To provide backward compatibility with the previous version of
           Net::Ping, a pingecho() subroutine is available with the same
           functionality as before.  pingecho() uses the tcp protocol.  The
           return values and parameters are the same as described for the
           ping() method.  This subroutine is obsolete and may be removed in a
           future version of Net::Ping.

WARNING
       pingecho() or a ping object with the tcp protocol use alarm() to
       implement the timeout.  So, don't use alarm() in your program while you
       are using pingecho() or a ping object with the tcp protocol.  The udp
       and icmp protocols do not use alarm() to implement the timeout.

NOTES
       There will be less network overhead (and some efficiency in your
       program) if you specify either the udp or the icmp protocol.  The tcp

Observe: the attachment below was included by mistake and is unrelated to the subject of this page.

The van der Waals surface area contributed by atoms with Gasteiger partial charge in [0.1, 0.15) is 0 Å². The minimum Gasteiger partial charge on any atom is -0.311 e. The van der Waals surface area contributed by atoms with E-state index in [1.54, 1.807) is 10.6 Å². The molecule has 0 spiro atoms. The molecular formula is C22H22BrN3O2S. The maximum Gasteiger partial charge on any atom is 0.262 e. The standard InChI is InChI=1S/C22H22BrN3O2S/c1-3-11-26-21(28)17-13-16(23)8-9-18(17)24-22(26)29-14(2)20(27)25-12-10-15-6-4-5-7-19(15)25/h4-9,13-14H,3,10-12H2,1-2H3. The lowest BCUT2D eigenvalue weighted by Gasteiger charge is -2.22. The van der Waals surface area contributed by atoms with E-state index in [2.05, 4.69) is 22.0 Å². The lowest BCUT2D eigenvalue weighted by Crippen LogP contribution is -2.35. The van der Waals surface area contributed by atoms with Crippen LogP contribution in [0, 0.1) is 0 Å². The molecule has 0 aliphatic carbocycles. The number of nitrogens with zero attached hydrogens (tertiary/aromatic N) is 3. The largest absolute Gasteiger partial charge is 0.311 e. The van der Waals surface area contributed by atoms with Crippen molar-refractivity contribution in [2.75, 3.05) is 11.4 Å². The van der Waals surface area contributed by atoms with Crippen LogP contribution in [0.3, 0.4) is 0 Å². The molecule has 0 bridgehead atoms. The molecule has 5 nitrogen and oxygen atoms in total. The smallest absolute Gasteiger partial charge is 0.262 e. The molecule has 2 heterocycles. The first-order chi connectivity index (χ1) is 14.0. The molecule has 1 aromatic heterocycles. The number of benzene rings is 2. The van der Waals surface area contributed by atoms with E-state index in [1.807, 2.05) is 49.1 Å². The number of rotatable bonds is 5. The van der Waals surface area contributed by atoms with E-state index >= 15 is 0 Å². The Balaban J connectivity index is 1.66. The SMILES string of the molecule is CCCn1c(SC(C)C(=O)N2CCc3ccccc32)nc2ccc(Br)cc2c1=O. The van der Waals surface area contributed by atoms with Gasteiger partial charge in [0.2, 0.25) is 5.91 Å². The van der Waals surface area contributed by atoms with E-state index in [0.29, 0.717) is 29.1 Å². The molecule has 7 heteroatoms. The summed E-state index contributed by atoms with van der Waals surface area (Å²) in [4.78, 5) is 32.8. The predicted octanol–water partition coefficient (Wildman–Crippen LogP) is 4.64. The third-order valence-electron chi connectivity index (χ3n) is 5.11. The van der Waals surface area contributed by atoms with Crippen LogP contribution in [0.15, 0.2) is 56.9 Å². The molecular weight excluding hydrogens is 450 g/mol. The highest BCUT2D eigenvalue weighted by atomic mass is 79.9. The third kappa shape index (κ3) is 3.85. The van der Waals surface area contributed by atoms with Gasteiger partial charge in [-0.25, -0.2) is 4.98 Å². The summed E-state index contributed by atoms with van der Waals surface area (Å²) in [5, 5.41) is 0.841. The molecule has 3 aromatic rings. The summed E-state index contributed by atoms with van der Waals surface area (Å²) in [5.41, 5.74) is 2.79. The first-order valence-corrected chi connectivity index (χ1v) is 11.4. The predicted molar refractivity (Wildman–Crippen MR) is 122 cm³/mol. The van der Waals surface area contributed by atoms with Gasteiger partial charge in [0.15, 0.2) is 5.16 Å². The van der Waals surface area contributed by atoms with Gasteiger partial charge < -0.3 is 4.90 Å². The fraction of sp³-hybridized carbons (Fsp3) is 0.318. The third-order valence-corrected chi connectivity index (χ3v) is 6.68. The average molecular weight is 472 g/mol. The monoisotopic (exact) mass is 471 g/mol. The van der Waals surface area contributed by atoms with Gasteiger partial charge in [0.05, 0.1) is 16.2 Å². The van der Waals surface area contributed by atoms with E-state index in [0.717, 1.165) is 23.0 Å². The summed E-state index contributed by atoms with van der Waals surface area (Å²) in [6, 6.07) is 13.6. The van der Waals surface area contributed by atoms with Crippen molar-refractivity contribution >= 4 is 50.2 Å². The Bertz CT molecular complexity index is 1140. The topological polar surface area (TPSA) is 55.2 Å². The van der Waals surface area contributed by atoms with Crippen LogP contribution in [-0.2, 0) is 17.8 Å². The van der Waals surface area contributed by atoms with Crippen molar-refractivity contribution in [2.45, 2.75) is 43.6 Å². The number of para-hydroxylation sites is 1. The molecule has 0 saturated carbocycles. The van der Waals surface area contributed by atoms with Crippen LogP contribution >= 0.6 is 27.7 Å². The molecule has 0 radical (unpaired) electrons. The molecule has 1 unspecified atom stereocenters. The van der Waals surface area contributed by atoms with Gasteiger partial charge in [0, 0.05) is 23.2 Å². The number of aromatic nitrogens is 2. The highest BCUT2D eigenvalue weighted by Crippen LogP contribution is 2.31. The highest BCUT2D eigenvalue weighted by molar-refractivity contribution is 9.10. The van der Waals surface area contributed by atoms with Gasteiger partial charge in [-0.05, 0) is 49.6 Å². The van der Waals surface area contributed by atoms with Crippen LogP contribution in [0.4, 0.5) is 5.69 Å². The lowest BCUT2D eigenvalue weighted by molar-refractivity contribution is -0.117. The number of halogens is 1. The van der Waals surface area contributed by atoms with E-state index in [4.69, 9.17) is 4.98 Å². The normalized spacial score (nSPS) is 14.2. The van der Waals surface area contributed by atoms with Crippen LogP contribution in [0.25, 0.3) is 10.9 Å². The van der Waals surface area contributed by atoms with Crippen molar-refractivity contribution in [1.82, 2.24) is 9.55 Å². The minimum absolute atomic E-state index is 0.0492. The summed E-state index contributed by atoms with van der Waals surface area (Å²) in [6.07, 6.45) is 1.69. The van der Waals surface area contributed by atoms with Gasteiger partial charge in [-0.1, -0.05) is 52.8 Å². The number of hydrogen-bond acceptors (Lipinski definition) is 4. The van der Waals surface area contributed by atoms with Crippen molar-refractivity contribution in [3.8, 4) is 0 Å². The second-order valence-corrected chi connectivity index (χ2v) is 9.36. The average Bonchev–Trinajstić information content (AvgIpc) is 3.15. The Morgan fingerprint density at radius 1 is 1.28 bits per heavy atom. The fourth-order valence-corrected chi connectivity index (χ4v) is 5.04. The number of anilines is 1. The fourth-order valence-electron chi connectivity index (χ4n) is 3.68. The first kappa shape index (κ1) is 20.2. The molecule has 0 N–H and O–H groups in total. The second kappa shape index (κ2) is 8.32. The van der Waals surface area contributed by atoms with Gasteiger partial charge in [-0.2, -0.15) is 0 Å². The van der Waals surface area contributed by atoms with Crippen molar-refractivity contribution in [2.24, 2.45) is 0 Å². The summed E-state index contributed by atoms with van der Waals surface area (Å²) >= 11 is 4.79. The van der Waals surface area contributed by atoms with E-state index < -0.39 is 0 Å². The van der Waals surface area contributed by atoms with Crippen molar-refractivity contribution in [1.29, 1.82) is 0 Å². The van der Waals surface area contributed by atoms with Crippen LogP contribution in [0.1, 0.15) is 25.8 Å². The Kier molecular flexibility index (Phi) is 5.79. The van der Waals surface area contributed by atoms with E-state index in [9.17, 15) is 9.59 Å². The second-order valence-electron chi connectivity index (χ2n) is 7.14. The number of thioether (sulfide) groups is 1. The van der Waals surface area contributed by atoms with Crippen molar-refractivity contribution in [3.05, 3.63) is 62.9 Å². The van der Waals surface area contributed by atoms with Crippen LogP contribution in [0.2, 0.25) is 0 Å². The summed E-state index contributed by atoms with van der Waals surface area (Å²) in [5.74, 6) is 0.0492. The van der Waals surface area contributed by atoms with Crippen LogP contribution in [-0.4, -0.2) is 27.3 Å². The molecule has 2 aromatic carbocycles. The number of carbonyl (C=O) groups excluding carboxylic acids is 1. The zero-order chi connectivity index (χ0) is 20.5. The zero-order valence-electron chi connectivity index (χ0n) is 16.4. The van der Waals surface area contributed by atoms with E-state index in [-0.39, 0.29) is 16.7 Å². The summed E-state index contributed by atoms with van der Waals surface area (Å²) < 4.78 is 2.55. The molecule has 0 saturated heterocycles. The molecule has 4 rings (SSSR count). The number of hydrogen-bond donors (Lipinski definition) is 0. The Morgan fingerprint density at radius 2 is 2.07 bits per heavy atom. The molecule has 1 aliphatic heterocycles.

protocol will generate 2.5 times or more traffic for each ping than
       either udp or icmp.  If many hosts are pinged frequently, you may wish
       to implement a small wait (e.g. 25ms or more) between each ping to
       avoid flooding your network with packets.

       The icmp protocol requires that the program be run as root or that it
       be setuid to root.  The tcp and udp protocols do not require special
       privileges, but not all network devices implement the echo protocol for
       tcp or udp.

       Local hosts should normally respond to pings within milliseconds.
       However, on a very congested network it may take up to 3 seconds or
       longer to receive an echo packet from the remote host.  If the timeout
       is set too low under these conditions, it will appear that the remote
       host is not reachable (which is almost the truth).

       Reachability doesn't necessarily mean that the remote host is actually
       functioning beyond its ability to echo packets.

       Because of a lack of anything better, this module uses its own routines
       to pack and unpack ICMP packets.  It would be better for a separate
       module to be written which understands all of the different kinds of
       ICMP packets.















3rd Berkeley Distribution    perl 5.005, patch 02                 Net::Ping(3)